‘Santas coming,’ or typos are the gift that keeps on giving

We're making our list and checking it twice for accuracy.
A record player
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They see you when you’re sleeping, they know when you’re awake.

Who are they?

The Santas. And they’re coming, although it’s not clear whether they all fit into one sleigh or have their own rides and teams of reindeer.

See what happens when you omit a single apostrophe? You really upend Christmas.

Of course, Virginia, there is only one Santa Claus.

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Pro Player Supply dropped the ball with this advertisement, twice omitting critical apostrophes. By the time the company gets it right at the bottom, we learn that not only is Santa Claus coming to town, “hes” giving out discounts.

Just for that, we’re not going to let Pro Player play in any reindeer games.


Discount retailer Marshalls was frugal with punctuation in this sign. “Men” already is plural, so adding just an “s” is redundant, which is to say, wrong. With an apostrophe, it would become the possessive – and correct – “men’s fashions.”

Earlier this year, the Associated Press determined that “underway” was acceptable in all uses. I’m not buying that any more than I’m willing to relent on a couple of other common misuses of combined words.


“Anytime” doesn’t go over easy with me pretty much any time I see it.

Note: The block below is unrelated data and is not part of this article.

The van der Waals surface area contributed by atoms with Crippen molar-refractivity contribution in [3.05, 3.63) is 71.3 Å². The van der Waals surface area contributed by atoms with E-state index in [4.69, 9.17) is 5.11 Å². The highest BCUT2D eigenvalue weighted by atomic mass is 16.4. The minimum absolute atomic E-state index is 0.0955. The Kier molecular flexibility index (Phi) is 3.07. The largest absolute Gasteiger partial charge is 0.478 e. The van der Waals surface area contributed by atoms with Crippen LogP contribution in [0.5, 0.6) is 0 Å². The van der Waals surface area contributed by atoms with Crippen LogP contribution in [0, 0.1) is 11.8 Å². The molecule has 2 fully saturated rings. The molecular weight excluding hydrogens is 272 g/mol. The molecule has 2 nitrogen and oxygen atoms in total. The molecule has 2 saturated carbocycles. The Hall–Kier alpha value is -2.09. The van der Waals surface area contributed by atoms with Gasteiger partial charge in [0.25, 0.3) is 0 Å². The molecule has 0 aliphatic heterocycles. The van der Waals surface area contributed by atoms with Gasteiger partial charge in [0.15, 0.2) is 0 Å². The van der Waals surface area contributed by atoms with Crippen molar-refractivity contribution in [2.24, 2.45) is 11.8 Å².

Some suggest that “any time” and “anytime” are more or less interchangeable adverbs, with two words being the preferred choice in formal situations. But I’m with blogger Kirk Mahoney: anytime is an adjective, not an adverb.

To wit: “Kirk Mahoney is an anytime (adjective) friend; you can count on his wise counsel at any time (adverb).”


I came across this contractor’s pickup in Maine. For an owner apparently so attuned to customer service, why is he offering only his “everyday” (adjective) best, meaning “common” or “informal”? I’d be more impressed if he committed to doing his best every day (adverb), as in each day.


My question: In which aisle will I find another hyphen? The sign writer got it right with “blown-in insulation” and “whole-house generators,” compound adjectives both.

But he lost me at the headline, which should promote “in-home” estimates, as in the estimator will come to your home.

You know, kind of like all of those in-home visits that all of those Santas will make on Christmas Eve.



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